Saving lives in Nicaragua: Preparing for hurricane season

News and Press Release
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Deadly Water

Houses submerged entirely in floodwaters. Whole villages leveled by winds gusting more than 160 miles per hour. These are often the images that come to mind when we think about the devastation caused by a hurricane in a poor country like Nicaragua.

But the deadliest part of a hurricane is actually something that rarely makes it to the front-page headlines: a water supply contaminated by raw sewage and other pollutants. This water can cause cholera, typhoid and dysentery. These illnesses are often fatal for babies and young children. In the Indigenous communities we work with in Nicaragua, children and babies die of waterborne diseases every year, especially during hurricane season.

Clean Drink

Now we have a way to prevent these needless deaths. MADRE has a solution that uses simple but powerful technology. This summer, we tested three HydroWell Village water filtration systems in Nicaragua for one month. The results were solid. The filtration system uses a process known as forward osmosis to transform polluted water into clean drink without an external power source. The fluid produced is enhanced with electrolytes. These dissolved minerals can help people recover from dehydration and malnutrition.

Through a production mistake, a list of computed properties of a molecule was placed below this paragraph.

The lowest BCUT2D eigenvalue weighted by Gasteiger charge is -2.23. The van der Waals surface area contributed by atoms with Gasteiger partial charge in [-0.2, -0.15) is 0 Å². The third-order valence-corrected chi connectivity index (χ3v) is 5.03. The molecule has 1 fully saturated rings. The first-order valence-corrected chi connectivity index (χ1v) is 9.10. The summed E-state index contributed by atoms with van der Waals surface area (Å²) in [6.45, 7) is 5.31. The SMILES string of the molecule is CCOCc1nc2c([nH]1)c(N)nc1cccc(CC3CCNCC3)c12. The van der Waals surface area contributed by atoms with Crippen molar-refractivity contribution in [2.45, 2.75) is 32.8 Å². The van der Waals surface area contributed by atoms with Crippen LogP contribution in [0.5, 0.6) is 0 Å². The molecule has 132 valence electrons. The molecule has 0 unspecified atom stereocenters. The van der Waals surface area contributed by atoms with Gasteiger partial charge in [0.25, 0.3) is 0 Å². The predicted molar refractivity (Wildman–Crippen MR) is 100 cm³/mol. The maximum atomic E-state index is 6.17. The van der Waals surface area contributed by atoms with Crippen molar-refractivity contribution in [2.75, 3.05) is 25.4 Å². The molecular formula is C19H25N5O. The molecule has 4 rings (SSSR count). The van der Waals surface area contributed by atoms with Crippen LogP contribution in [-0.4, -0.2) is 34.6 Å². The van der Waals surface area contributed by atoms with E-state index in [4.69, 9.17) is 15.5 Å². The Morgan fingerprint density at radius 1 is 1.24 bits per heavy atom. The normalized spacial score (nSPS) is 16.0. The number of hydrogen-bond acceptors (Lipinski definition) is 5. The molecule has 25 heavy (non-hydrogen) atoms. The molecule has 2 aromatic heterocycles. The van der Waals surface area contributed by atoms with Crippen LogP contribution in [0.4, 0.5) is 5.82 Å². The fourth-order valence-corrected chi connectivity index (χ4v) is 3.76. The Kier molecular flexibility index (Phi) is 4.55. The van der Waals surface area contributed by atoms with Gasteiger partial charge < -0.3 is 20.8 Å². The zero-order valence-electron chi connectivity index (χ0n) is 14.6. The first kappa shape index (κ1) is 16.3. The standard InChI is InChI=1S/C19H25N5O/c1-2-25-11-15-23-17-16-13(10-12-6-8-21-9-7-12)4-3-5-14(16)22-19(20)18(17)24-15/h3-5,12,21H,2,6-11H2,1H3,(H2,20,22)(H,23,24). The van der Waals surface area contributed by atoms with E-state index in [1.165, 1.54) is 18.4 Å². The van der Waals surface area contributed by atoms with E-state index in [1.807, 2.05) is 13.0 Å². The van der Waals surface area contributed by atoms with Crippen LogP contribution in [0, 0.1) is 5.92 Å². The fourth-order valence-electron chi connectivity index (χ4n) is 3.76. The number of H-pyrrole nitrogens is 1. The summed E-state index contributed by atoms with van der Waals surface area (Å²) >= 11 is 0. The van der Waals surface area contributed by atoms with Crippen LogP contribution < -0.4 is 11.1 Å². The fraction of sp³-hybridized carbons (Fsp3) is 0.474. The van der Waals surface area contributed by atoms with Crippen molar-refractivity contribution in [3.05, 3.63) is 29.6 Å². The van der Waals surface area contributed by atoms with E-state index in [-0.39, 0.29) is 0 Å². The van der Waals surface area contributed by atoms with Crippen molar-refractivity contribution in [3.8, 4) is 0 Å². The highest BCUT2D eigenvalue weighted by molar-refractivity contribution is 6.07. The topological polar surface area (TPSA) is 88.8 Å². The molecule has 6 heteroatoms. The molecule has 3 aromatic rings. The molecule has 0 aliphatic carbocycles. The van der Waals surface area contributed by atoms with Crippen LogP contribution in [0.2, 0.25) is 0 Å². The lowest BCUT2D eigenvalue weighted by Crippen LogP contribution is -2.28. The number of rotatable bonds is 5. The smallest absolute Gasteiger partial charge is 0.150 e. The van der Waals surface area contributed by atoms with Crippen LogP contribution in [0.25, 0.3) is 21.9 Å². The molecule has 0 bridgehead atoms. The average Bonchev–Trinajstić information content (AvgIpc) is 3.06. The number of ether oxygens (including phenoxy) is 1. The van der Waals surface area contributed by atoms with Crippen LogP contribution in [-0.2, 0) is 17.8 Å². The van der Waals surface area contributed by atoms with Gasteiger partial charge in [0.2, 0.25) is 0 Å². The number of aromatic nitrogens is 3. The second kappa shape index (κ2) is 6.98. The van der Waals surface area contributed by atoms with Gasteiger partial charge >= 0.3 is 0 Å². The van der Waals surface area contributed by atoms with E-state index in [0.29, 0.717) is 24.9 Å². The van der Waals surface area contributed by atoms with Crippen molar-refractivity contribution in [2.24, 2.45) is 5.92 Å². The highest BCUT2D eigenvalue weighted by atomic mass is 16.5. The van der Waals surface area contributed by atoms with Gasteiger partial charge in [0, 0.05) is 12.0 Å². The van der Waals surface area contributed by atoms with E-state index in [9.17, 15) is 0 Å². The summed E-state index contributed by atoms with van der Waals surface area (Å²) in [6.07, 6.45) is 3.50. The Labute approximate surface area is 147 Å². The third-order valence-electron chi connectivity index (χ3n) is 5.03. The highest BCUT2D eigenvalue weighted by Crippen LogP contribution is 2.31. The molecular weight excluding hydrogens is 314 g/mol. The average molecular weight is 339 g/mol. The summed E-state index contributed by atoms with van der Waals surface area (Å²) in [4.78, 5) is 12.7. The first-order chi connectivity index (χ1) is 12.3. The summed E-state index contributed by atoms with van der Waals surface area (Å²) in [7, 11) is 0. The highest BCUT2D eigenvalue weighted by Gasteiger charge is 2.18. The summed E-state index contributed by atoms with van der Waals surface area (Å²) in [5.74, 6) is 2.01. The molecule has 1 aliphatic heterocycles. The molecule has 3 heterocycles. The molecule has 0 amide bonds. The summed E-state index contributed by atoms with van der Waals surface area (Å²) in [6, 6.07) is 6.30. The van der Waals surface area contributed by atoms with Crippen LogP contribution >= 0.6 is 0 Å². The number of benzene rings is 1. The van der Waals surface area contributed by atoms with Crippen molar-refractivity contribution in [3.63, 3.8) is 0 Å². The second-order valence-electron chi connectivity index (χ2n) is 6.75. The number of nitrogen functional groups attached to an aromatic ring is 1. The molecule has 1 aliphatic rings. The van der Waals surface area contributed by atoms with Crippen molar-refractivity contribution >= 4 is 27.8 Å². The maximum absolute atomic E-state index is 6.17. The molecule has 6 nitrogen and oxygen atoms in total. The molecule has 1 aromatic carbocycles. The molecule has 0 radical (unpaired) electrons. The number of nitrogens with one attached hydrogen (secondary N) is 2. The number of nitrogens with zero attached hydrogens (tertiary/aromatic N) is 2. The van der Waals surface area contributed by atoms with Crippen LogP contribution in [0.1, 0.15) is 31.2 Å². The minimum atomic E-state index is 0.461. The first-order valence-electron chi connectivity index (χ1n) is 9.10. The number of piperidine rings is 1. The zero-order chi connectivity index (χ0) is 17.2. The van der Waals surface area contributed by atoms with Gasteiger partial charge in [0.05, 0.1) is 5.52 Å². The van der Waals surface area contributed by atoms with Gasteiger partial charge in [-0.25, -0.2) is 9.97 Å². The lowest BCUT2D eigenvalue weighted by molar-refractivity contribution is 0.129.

Our partners on the North Atlantic Coast of Nicaragua live in the path of frequent and ferocious hurricanes. Because it's hurricane season right now, we're working to ensure that our sisters have immediate access to safe drinking water before the next storm strikes.

Empowering Indigenous Women

We are working with Wangki Tangni, our long-time sister organization, to train women to operate and maintain the new water filtration systems. In Nicaragua, as in most developing countries, women are responsible for securing water and using it to cook, clean, wash clothes, grow food and care for children and the sick and elderly. Yet, too often, development projects ignore women's critical role in water resource management, designating men to implement and manage water-related projects. We have a better approach: one that ensures a life-saving resource for the community while working to uphold the rights of women.